Kyunghyun Cho, Ph.D.Associate Professor of Computer Science and Data Science, New York University
Stephanie DinkinsTransmedia Artist
Neha Wadia, Ph.D.Flatiron Research Fellow, CCM, Flatiron Institute
Rapid advancements in machine learning and generative artificial intelligence tools, such as ChatGPT and DALL-E 2, have spurred lively discussions about what the future of AI holds for humankind.
Considering the seemingly limitless potential of AI, how do the foremost AI researchers strike a balance between comprehending AI’s vast and unpredictable nature while also understanding their own role in the equation?
Stephanie Dinkins is a transmedia artist who uses AI and emerging technologies to create experiences that spark dialog about race, gender, aging and our future histories.
As a computational mathematician currently developing a new set of learning algorithms to improve machine learning optimization, Neha Wadia often ponders the role of academic researchers in this space.
AI researcher at New York University Kyunghyun Cho advocates for a shift in discourse, moving from sensationalized existential risks to a critical examination of both the immediate benefits and harms associated with AI.
Join them as they sit down with John Tracey, program director of Science, Society and Culture at the Simons Foundation, for a conversation about their personal connections to AI and their thoughts on the broader societal implications of these technologies.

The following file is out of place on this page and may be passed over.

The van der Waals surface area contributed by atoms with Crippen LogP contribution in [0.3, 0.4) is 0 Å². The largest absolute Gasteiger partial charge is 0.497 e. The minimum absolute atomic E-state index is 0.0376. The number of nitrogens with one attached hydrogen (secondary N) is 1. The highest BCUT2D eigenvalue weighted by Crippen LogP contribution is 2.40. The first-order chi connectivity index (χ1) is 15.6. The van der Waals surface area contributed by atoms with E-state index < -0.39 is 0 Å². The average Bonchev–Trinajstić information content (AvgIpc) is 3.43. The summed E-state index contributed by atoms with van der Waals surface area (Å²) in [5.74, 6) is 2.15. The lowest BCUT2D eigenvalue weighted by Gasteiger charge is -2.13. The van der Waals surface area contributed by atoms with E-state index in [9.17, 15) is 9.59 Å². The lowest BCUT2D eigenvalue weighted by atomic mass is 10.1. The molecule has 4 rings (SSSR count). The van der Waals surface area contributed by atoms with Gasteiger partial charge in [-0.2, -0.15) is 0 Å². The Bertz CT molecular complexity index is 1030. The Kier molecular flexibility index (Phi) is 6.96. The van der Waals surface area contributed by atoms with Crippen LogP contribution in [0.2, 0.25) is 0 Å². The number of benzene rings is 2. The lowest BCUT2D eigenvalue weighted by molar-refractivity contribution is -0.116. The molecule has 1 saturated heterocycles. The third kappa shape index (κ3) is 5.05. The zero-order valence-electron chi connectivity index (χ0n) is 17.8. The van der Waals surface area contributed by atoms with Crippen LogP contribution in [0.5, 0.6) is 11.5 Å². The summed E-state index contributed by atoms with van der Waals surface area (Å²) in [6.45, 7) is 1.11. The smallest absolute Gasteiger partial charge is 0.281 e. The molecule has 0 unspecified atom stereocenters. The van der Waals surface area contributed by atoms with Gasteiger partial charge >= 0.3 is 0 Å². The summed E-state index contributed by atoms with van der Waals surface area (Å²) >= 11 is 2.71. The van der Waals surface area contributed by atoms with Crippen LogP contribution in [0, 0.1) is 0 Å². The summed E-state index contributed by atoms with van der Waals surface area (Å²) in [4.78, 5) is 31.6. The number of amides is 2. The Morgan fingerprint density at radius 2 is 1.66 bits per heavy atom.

About the Speakers:
Dinkins is a transmedia artist whose work in AI and other mediums uses emerging technologies and social collaboration to work toward technological ecosystems based on care and social equity. Dinkins’ experiences with and explorations of artificial intelligence have led to a deep interest in how algorithmic systems impact communities of color in particular and all of our futures more generally. Dinkins teaches at Stony Brook University, holding the Kusama Endowed Chair in Art. Dinkins earned an MFA from the Maryland Institute College of Art and is an alumna of the Whitney Independent Studies Program. She exhibits and publicly advocates for inclusive AI internationally at a broad spectrum of community, private and institutional venues.
Wadia joined the Center for Computational Mathematics as a Flatiron Research Fellow in August 2022. She works on problems in optimization for machine learning but has many other interests, including statistical mechanics, high-dimensional statistics and neuroscience. Wadia earned a Ph.D. in Biophysics from the University of California, Berkeley, in May 2022 and holds degrees in physics from the Perimeter Institute for Theoretical Physics and Amherst College.
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5:30 p.m. Doors open
6:00 – 7:00 p.m. In Conversation
7:00 – 8:00 p.m. Reception